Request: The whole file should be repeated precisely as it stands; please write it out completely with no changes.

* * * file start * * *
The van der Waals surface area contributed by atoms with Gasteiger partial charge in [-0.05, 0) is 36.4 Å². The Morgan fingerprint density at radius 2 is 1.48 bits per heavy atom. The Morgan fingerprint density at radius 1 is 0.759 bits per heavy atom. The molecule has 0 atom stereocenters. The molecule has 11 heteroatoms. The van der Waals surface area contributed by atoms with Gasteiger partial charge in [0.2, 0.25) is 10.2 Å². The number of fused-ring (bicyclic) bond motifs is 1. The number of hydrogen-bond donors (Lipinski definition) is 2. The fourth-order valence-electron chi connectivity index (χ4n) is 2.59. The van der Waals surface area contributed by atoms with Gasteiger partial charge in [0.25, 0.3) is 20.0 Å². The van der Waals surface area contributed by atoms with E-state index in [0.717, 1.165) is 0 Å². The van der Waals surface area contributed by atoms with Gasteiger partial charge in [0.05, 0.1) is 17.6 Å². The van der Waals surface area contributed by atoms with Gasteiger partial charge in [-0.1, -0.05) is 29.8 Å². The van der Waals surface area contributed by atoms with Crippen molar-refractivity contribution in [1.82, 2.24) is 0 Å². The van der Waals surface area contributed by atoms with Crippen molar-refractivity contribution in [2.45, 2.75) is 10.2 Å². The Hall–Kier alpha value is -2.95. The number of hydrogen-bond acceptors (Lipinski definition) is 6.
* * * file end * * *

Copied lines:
The van der Waals surface area contributed by atoms with Gasteiger partial charge in [-0.05, 0) is 36.4 Å². The Morgan fingerprint density at radius 2 is 1.48 bits per heavy atom. The Morgan fingerprint density at radius 1 is 0.759 bits per heavy atom. The molecule has 0 atom stereocenters. The molecule has 11 heteroatoms. The van der Waals surface area contributed by atoms with Gasteiger partial charge in [0.2, 0.25) is 10.2 Å². The number of fused-ring (bicyclic) bond motifs is 1. The number of hydrogen-bond donors (Lipinski definition) is 2. The fourth-order valence-electron chi connectivity index (χ4n) is 2.59. The van der Waals surface area contributed by atoms with Gasteiger partial charge in [0.25, 0.3) is 20.0 Å². The van der Waals surface area contributed by atoms with E-state index in [0.717, 1.165) is 0 Å². The van der Waals surface area contributed by atoms with Gasteiger partial charge in [0.05, 0.1) is 17.6 Å². The van der Waals surface area contributed by atoms with Gasteiger partial charge in [-0.1, -0.05) is 29.8 Å². The van der Waals surface area contributed by atoms with Crippen molar-refractivity contribution in [1.82, 2.24) is 0 Å². The van der Waals surface area contributed by atoms with Crippen molar-refractivity contribution in [2.45, 2.75) is 10.2 Å². The Hall–Kier alpha value is -2.95. The number of hydrogen-bond acceptors (Lipinski definition) is 6.